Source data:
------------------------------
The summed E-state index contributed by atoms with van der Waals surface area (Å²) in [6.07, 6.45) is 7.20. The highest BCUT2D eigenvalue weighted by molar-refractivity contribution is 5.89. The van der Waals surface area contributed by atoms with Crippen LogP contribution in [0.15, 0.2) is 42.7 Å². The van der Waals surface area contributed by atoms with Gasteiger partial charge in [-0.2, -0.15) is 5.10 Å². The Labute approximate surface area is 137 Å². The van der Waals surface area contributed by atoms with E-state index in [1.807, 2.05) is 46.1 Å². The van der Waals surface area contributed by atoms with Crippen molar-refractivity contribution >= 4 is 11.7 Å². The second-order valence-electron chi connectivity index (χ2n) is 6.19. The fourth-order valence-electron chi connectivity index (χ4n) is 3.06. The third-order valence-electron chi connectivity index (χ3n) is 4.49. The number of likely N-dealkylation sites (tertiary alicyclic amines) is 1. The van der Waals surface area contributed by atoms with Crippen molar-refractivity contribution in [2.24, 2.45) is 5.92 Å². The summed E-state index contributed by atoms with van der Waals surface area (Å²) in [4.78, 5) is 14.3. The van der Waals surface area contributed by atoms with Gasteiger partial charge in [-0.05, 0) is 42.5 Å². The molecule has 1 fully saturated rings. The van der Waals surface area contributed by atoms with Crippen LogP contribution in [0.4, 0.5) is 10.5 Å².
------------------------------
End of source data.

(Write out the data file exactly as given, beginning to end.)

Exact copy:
The summed E-state index contributed by atoms with van der Waals surface area (Å²) in [6.07, 6.45) is 7.20. The highest BCUT2D eigenvalue weighted by molar-refractivity contribution is 5.89. The van der Waals surface area contributed by atoms with Crippen LogP contribution in [0.15, 0.2) is 42.7 Å². The van der Waals surface area contributed by atoms with Gasteiger partial charge in [-0.2, -0.15) is 5.10 Å². The Labute approximate surface area is 137 Å². The van der Waals surface area contributed by atoms with E-state index in [1.807, 2.05) is 46.1 Å². The van der Waals surface area contributed by atoms with Crippen molar-refractivity contribution >= 4 is 11.7 Å². The second-order valence-electron chi connectivity index (χ2n) is 6.19. The fourth-order valence-electron chi connectivity index (χ4n) is 3.06. The third-order valence-electron chi connectivity index (χ3n) is 4.49. The number of likely N-dealkylation sites (tertiary alicyclic amines) is 1. The van der Waals surface area contributed by atoms with Crippen molar-refractivity contribution in [2.24, 2.45) is 5.92 Å². The summed E-state index contributed by atoms with van der Waals surface area (Å²) in [4.78, 5) is 14.3. The van der Waals surface area contributed by atoms with Gasteiger partial charge in [-0.05, 0) is 42.5 Å². The molecule has 1 fully saturated rings. The van der Waals surface area contributed by atoms with Crippen LogP contribution in [0.4, 0.5) is 10.5 Å².